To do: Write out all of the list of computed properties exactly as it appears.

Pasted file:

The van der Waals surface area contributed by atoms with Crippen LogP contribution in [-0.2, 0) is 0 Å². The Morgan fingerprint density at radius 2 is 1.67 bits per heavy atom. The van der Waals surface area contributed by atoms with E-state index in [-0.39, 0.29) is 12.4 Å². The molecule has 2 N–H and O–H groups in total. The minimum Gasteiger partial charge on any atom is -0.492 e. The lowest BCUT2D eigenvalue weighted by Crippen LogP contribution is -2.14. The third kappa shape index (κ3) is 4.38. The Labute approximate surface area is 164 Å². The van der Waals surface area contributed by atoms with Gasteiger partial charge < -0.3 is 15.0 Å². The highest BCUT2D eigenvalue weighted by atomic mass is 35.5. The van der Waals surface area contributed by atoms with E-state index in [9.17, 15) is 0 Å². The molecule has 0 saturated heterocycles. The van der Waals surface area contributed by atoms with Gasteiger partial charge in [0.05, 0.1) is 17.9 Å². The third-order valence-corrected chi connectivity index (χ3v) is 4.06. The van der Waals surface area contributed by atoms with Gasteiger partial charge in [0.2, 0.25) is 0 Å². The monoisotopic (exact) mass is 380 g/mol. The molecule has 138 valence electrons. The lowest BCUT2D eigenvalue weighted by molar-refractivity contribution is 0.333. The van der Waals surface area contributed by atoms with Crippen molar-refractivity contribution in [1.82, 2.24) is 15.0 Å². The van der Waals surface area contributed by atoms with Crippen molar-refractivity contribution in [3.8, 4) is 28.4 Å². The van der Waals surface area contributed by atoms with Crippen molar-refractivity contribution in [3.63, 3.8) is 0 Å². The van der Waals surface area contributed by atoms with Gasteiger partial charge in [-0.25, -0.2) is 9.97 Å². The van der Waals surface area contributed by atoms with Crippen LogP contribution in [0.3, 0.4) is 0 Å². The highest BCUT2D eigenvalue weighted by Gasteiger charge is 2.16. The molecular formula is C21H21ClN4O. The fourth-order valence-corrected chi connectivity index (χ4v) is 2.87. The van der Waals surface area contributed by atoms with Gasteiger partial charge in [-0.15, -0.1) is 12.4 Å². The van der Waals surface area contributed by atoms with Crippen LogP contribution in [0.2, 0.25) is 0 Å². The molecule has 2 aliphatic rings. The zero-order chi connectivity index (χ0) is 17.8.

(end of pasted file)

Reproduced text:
The van der Waals surface area contributed by atoms with Crippen LogP contribution in [-0.2, 0) is 0 Å². The Morgan fingerprint density at radius 2 is 1.67 bits per heavy atom. The van der Waals surface area contributed by atoms with E-state index in [-0.39, 0.29) is 12.4 Å². The molecule has 2 N–H and O–H groups in total. The minimum Gasteiger partial charge on any atom is -0.492 e. The lowest BCUT2D eigenvalue weighted by Crippen LogP contribution is -2.14. The third kappa shape index (κ3) is 4.38. The Labute approximate surface area is 164 Å². The van der Waals surface area contributed by atoms with Gasteiger partial charge < -0.3 is 15.0 Å². The highest BCUT2D eigenvalue weighted by atomic mass is 35.5. The van der Waals surface area contributed by atoms with E-state index in [9.17, 15) is 0 Å². The molecule has 0 saturated heterocycles. The van der Waals surface area contributed by atoms with Gasteiger partial charge in [0.05, 0.1) is 17.9 Å². The third-order valence-corrected chi connectivity index (χ3v) is 4.06. The van der Waals surface area contributed by atoms with Gasteiger partial charge in [0.2, 0.25) is 0 Å². The monoisotopic (exact) mass is 380 g/mol. The molecule has 138 valence electrons. The lowest BCUT2D eigenvalue weighted by molar-refractivity contribution is 0.333. The van der Waals surface area contributed by atoms with Crippen molar-refractivity contribution in [1.82, 2.24) is 15.0 Å². The van der Waals surface area contributed by atoms with Crippen molar-refractivity contribution in [3.8, 4) is 28.4 Å². The van der Waals surface area contributed by atoms with Crippen molar-refractivity contribution in [3.63, 3.8) is 0 Å². The van der Waals surface area contributed by atoms with Gasteiger partial charge in [-0.25, -0.2) is 9.97 Å². The van der Waals surface area contributed by atoms with Crippen LogP contribution in [0.3, 0.4) is 0 Å². The highest BCUT2D eigenvalue weighted by Gasteiger charge is 2.16. The molecular formula is C21H21ClN4O. The fourth-order valence-corrected chi connectivity index (χ4v) is 2.87. The van der Waals surface area contributed by atoms with Gasteiger partial charge in [-0.15, -0.1) is 12.4 Å². The van der Waals surface area contributed by atoms with Crippen LogP contribution in [0.2, 0.25) is 0 Å². The molecule has 2 aliphatic rings. The zero-order chi connectivity index (χ0) is 17.8.